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Nineteenth-Century Local Governance in Ottoman BulgariaPolitics in Provincial Councils$
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M. Safa Saraçoglu

Print publication date: 2018

Print ISBN-13: 9781474430999

Published to Edinburgh Scholarship Online: May 2020

DOI: 10.3366/edinburgh/9781474430999.001.0001

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Writing Politics: Ottoman Governmentality and the Language of Reports

Writing Politics: Ottoman Governmentality and the Language of Reports

Chapter:
(p.116) 5 Writing Politics: Ottoman Governmentality and the Language of Reports
Source:
Nineteenth-Century Local Governance in Ottoman Bulgaria
Author(s):

M. Safa Saraçoglu

Publisher:
Edinburgh University Press
DOI:10.3366/edinburgh/9781474430999.003.0005

This chapter focuses on the official correspondence between Vidin’s administrative council and the provincial capital, Ruse. These reports pertaining to events in Vidin County were a part of the political procedures of the local judicio-administrative sphere. As such, politics of local administration influenced the official correspondence and our understanding of the events in Vidin County. The writing of reports and petitions and other provincial administrative/judicial practices (such as interrogations) constituted a significant part of Ottoman governmentality. Those who could shape how the official correspondence was constructed gained advantage in local political economy. Such correspondence was an essential component of how provincial Ottoman government functioned; therefore, reports, petitions, false accusations, and interrogations became important tools for agents and groups who were engaged in hegemonic negotiations. Both elite and non-elite agents were able to utilize Ottoman governance to pursue their own strategies against other local agents or imperial government. People who refused to use these bureaucratic tools in making claims and negotiating were presented in this correspondence as defiant stubborn and violent. This perspective is critical of the state–society divide, as the case studies reveal a more complex singular government of state and society.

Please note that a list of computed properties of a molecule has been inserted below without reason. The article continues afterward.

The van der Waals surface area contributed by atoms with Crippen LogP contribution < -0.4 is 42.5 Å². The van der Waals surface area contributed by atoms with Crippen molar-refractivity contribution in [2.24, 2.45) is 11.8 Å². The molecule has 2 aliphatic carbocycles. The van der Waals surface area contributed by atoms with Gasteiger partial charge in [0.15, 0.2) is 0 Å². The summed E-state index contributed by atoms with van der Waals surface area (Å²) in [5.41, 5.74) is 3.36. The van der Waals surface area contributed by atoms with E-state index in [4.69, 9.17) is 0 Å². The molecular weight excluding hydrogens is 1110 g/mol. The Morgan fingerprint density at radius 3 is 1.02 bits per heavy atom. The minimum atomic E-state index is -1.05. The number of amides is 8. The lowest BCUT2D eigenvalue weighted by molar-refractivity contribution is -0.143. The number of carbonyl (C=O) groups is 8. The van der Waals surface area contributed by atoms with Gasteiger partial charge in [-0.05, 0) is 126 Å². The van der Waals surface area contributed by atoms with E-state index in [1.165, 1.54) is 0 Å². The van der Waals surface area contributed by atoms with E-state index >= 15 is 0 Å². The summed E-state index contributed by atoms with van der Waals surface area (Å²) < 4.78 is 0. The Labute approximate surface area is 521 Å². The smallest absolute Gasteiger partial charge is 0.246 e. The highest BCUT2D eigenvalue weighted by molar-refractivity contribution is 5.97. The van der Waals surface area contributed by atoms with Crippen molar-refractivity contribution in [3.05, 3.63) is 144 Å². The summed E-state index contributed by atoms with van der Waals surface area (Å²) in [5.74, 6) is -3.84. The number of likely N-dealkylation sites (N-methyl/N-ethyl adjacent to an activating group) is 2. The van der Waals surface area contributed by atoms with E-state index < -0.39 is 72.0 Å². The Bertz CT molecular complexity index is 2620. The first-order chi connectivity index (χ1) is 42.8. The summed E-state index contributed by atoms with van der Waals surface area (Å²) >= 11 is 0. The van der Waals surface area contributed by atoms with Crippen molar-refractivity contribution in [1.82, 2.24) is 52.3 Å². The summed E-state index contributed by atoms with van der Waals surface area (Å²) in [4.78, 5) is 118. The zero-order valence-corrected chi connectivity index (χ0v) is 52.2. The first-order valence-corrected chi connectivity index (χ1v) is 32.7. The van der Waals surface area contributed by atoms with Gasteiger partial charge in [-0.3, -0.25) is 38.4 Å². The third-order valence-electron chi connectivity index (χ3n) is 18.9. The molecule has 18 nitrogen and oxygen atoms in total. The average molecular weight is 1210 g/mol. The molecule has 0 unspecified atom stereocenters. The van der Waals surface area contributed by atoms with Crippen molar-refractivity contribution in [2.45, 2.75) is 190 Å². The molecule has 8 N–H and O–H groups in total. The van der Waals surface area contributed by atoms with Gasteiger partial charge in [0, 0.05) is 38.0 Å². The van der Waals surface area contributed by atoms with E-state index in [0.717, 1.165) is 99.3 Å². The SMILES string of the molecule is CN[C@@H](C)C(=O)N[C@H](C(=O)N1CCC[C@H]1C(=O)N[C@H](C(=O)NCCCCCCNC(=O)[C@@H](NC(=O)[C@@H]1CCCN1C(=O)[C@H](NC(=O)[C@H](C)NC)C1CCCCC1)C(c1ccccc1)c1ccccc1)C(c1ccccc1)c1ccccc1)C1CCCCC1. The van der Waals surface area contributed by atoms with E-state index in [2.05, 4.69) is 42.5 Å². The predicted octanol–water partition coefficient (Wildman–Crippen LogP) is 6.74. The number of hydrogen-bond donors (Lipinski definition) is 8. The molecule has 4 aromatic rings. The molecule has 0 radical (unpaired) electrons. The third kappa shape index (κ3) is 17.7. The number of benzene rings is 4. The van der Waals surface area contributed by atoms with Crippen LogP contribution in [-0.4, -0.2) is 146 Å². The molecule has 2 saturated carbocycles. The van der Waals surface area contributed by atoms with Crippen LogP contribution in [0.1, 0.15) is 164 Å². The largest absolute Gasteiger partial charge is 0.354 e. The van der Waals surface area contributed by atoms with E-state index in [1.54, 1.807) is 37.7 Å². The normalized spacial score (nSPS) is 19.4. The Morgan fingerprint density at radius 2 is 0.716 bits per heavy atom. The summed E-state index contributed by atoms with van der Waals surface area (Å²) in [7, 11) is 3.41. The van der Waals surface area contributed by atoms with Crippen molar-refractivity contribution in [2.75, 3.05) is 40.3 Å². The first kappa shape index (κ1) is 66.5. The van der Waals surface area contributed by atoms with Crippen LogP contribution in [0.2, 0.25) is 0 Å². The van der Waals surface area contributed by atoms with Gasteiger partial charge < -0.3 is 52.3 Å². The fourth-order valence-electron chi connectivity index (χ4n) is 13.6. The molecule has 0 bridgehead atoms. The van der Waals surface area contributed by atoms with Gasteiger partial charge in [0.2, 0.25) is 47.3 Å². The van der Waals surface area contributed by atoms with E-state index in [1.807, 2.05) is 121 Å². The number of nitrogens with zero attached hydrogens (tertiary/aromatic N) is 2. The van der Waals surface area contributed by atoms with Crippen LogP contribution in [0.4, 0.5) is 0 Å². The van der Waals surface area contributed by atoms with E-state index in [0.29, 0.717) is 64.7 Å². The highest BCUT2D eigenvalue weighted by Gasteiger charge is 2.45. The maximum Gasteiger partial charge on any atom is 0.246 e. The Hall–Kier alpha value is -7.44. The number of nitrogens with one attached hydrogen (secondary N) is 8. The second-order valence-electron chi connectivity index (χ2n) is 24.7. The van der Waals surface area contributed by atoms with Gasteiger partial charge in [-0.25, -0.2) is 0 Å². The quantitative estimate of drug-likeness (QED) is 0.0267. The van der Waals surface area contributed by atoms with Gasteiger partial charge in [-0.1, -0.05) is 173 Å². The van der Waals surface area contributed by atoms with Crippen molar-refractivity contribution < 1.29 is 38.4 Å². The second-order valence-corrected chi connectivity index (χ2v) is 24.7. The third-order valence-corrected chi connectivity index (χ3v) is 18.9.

Keywords:   False accusations, Government (as a hegemonic environment), Interrogations and reports, Official correspondence, Ottoman governmentality, Petitions, Power, Property disputes

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